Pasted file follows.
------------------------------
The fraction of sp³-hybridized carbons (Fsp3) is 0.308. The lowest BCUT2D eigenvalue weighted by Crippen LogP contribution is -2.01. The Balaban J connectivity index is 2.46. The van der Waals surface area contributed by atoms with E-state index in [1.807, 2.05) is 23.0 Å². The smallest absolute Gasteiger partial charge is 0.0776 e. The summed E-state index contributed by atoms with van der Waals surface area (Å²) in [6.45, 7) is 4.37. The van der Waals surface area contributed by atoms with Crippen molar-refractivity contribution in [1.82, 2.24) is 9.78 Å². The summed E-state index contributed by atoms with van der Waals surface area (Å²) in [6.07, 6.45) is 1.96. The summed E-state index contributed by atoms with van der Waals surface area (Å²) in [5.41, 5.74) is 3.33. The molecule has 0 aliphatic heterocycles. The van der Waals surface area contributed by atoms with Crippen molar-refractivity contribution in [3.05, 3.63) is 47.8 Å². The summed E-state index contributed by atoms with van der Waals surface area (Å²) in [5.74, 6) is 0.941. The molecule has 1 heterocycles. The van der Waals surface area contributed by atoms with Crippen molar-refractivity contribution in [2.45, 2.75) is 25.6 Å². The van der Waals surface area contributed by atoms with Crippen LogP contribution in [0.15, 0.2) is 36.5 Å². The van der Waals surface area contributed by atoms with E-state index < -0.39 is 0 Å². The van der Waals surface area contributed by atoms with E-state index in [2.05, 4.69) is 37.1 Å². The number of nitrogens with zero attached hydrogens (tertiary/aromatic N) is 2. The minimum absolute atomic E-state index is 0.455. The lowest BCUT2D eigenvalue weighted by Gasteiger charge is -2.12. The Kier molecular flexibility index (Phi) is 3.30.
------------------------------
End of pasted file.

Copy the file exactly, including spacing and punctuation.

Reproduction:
The fraction of sp³-hybridized carbons (Fsp3) is 0.308. The lowest BCUT2D eigenvalue weighted by Crippen LogP contribution is -2.01. The Balaban J connectivity index is 2.46. The van der Waals surface area contributed by atoms with E-state index in [1.807, 2.05) is 23.0 Å². The smallest absolute Gasteiger partial charge is 0.0776 e. The summed E-state index contributed by atoms with van der Waals surface area (Å²) in [6.45, 7) is 4.37. The van der Waals surface area contributed by atoms with Crippen molar-refractivity contribution in [1.82, 2.24) is 9.78 Å². The summed E-state index contributed by atoms with van der Waals surface area (Å²) in [6.07, 6.45) is 1.96. The summed E-state index contributed by atoms with van der Waals surface area (Å²) in [5.41, 5.74) is 3.33. The molecule has 0 aliphatic heterocycles. The van der Waals surface area contributed by atoms with Crippen molar-refractivity contribution in [3.05, 3.63) is 47.8 Å². The summed E-state index contributed by atoms with van der Waals surface area (Å²) in [5.74, 6) is 0.941. The molecule has 1 heterocycles. The van der Waals surface area contributed by atoms with Crippen molar-refractivity contribution in [2.45, 2.75) is 25.6 Å². The van der Waals surface area contributed by atoms with Crippen LogP contribution in [0.15, 0.2) is 36.5 Å². The van der Waals surface area contributed by atoms with E-state index < -0.39 is 0 Å². The van der Waals surface area contributed by atoms with E-state index in [2.05, 4.69) is 37.1 Å². The number of nitrogens with zero attached hydrogens (tertiary/aromatic N) is 2. The minimum absolute atomic E-state index is 0.455. The lowest BCUT2D eigenvalue weighted by Gasteiger charge is -2.12. The Kier molecular flexibility index (Phi) is 3.30.